If you thought Jehovah’s Witnesses knocking on your door to proselytize was intrusive, wait until you hear about this.
A Christian missionary in Israel decided to fake being a rabbi to go deep undercover in an effort to convert Jews to Christianity.
No, this is not a spinoff of the television series Undercover Boss (...Undercover Cross?), it’s a real scandal rocking an Orthodox Jewish community in Jerusalem.
You can’t just fake being a rabbi though… can you? How on heaven and earth did he do it?
The undercover rabbi, whose name is being withheld by authorities for the time being, was caught by Beyneynu, a nonprofit watchdog that keeps track of missionary activity in Israel.
They’d been “investigating the case of a covert missionary in French Hill for many years,” but moved quickly to expose the man and his family after his child was caught evangelizing at school.
The false rabbi is a New Jersey man who allegedly forged documents showing he is a rabbi so that he could come to Israel under the Law of Return.
The Law of Return essentially states that any Jewish person can come to Israel and simply request (and be granted) citizenship, provided they’re not a danger to society or the Jewish people as a whole. Automatic citizenship is granted not only to all Jews, but even non-Jewish spouses, children, and grandchildren.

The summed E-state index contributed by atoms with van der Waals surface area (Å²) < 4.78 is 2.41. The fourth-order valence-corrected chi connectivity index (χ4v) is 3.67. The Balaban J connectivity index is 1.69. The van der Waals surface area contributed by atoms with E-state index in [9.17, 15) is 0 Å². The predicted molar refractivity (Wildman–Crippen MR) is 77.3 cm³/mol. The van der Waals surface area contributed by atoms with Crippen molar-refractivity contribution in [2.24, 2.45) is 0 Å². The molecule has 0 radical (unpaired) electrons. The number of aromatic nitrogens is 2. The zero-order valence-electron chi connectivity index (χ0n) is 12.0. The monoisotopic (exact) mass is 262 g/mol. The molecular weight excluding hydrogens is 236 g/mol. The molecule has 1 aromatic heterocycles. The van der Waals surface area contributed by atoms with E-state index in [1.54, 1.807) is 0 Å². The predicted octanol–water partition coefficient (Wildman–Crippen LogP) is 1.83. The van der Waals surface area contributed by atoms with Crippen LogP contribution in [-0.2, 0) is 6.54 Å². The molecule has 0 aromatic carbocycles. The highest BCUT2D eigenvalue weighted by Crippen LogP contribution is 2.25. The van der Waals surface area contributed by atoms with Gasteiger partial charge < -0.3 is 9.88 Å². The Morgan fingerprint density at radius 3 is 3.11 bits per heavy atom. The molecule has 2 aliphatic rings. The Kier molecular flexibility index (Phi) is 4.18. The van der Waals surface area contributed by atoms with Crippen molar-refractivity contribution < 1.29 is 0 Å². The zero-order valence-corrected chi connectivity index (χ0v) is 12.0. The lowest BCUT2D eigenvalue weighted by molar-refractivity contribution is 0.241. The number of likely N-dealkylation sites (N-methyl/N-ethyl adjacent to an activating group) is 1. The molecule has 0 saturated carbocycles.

Some long curls in his hair and a few forged documents later, and the New Jersey man was on his way to Israel to go deep undercover, not only as a Jewish person, but as leader of the faith.
Man on a Mission
In the ‘this has gone way too far’ category, the undercover rabbi engaged in ritual circumcisions, and his wife falsely claimed to be the child of Holocaust survivors.
It was that latter claim that tipped off friends in the first place, as a quick search of the parents’ social media profiles revealed that they were posting Christian missionary material, and that an obituary for the man’s late father identified him as a member of the Mennonite Church.
A game of cat and mouse ensued – as investigators looked deeper, they quickly noticed that the man was scrubbing his social media cleaner than a whistle.
The suspect claims it’s all a big misunderstanding, arguing that he did work as a Christian missionary once upon a time, but has since repented. Authorities – and his community – aren’t buying it. It’s unclear what happens next, but there's a good chance his citizenship will be revoked and he’ll be sent back to New Jersey.
It sounds like the plot of the world’s most boring spy novel. And yet, here we are. Still, it brings up some interesting questions about missionary work in general.
Obviously, going undercover as a faith leader in one community, only to proselytize for another, is unethical. But missionaries go into communities where they’re not wanted all the time, sometimes putting tribes at risk during a global pandemic, sometimes paying the ultimate price.
What do you think? Is missionary work ethical? Where should the boundaries be?